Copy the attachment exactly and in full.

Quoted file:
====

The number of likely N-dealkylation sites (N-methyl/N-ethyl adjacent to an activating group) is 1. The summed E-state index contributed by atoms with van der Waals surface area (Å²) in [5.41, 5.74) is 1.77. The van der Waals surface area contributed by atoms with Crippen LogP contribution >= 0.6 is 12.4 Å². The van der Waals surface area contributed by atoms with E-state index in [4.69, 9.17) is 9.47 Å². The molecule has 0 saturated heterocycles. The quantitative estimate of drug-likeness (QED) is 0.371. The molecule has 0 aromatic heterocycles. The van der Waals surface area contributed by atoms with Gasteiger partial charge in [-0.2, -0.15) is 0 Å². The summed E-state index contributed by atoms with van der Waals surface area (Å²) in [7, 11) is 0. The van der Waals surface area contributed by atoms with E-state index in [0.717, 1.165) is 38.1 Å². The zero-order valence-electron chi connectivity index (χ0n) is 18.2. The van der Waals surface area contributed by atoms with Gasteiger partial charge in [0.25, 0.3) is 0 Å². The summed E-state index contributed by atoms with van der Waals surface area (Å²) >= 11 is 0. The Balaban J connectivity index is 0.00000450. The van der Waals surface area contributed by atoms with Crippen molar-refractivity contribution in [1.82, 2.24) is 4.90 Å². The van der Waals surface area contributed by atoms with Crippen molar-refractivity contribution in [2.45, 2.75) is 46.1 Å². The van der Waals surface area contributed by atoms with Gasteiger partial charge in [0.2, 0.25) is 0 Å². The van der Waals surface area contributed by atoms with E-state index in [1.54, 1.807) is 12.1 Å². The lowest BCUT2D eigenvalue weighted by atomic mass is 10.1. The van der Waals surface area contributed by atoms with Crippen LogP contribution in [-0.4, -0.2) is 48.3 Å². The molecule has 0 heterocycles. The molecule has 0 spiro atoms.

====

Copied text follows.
The number of likely N-dealkylation sites (N-methyl/N-ethyl adjacent to an activating group) is 1. The summed E-state index contributed by atoms with van der Waals surface area (Å²) in [5.41, 5.74) is 1.77. The van der Waals surface area contributed by atoms with Crippen LogP contribution >= 0.6 is 12.4 Å². The van der Waals surface area contributed by atoms with E-state index in [4.69, 9.17) is 9.47 Å². The molecule has 0 saturated heterocycles. The quantitative estimate of drug-likeness (QED) is 0.371. The molecule has 0 aromatic heterocycles. The van der Waals surface area contributed by atoms with Gasteiger partial charge in [-0.2, -0.15) is 0 Å². The summed E-state index contributed by atoms with van der Waals surface area (Å²) in [7, 11) is 0. The van der Waals surface area contributed by atoms with E-state index in [0.717, 1.165) is 38.1 Å². The zero-order valence-electron chi connectivity index (χ0n) is 18.2. The van der Waals surface area contributed by atoms with Gasteiger partial charge in [0.25, 0.3) is 0 Å². The summed E-state index contributed by atoms with van der Waals surface area (Å²) >= 11 is 0. The Balaban J connectivity index is 0.00000450. The van der Waals surface area contributed by atoms with Crippen molar-refractivity contribution in [1.82, 2.24) is 4.90 Å². The van der Waals surface area contributed by atoms with Crippen molar-refractivity contribution in [2.45, 2.75) is 46.1 Å². The van der Waals surface area contributed by atoms with Gasteiger partial charge in [0.2, 0.25) is 0 Å². The van der Waals surface area contributed by atoms with E-state index in [1.54, 1.807) is 12.1 Å². The lowest BCUT2D eigenvalue weighted by atomic mass is 10.1. The van der Waals surface area contributed by atoms with Crippen LogP contribution in [-0.4, -0.2) is 48.3 Å². The molecule has 0 heterocycles. The molecule has 0 spiro atoms.